Prof. Hovenkamp advocates for output-based consumer welfare principle in “Antitrust’s Borderline”
In his recently released paper “Antitrust’s Borderline,” James G. Dinan University Professor Herbert Hovenkamp argues for a properly defined consumer welfare principle so that antitrust law can “achieve its statutory purpose, which is to pursue practices that injure competition.”
Hovenkamp notes that although antitrust’s consumer welfare principle is accepted by the Supreme Court and widely among other writers, “it means different things to different people.” He maintains that “output rather than price should be the relevant variable” as higher output benefits consumers, employees, and smaller firms alike.
“The consumer welfare principle in antitrust is best understood as pursuing maximum output consistent with sustainable competition,” writes Hovenkamp.
Moreover, he notes that while the aspiration of antitrust as a “more general social justice statute” is understandable and even laudable as “it permits people to obtain a result from the judiciary that they cannot get through legislation.” Antitrust, however, is “not the best vehicle” to achieve these goals, however, he writes.
Hovenkamp, who holds a joint appointment in the Wharton School, is a Fellow of the American Academy of Arts and Sciences. In 2008, he won the Justice Department’s John Sherman Award for his lifetime contributions to antitrust law, and in 2012, he served on the ABA’s Committee to advise the President-elect on antitrust matters.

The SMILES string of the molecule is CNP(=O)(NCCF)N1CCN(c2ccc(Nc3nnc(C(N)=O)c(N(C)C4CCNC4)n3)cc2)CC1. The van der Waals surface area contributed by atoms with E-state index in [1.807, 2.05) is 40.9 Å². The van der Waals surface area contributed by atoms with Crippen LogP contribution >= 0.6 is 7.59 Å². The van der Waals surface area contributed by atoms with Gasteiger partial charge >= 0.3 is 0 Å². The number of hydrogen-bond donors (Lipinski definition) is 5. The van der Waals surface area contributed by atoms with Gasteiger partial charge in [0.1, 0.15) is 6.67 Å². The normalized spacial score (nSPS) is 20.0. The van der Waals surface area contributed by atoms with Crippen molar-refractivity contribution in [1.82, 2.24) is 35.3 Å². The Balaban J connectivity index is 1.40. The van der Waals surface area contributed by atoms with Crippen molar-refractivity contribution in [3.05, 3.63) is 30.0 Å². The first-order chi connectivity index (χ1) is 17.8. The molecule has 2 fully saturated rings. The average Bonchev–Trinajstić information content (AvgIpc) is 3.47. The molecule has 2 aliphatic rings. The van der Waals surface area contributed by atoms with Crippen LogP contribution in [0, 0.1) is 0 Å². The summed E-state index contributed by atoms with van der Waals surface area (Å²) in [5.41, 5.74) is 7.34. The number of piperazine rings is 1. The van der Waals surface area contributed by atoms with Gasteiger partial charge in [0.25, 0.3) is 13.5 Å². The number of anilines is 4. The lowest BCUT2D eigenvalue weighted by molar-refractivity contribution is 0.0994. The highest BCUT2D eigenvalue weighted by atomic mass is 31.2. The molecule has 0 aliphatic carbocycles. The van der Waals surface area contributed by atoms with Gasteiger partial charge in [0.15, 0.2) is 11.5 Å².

His principal writing includes The Opening of American Law: Neoclassical Legal Thought, 1870-1970 (Oxford, 2015); Antitrust Law (formerly with Phillip E. Areeda and Donald F. Turner) (22 vols., Aspen 2008-18); Principles of Antitrust (West, 2017); Creation Without Restraint: Promoting Liberty and Rivalry in Innovation (Oxford, 2012, with Bohannan); The Making of Competition Policy (Oxford, 2012, with Crane); The Antitrust Enterprise: Principle and Execution (Harvard, 2006); Federal Antitrust Policy: The Law of Competition and Its Practice (West, 5th ed. 2015); IP and Antitrust (2 vols., Aspen, 2017, with Janis, Lemley, Leslie, and Carrier); and Enterprise and American Law, 1836-1937 (Harvard, 1991).
He has consulted on numerous antitrust cases for various government entities and private plaintiffs and has also co-authored casebooks in antitrust, property law, and a free open source casebook on innovation and competition policy.
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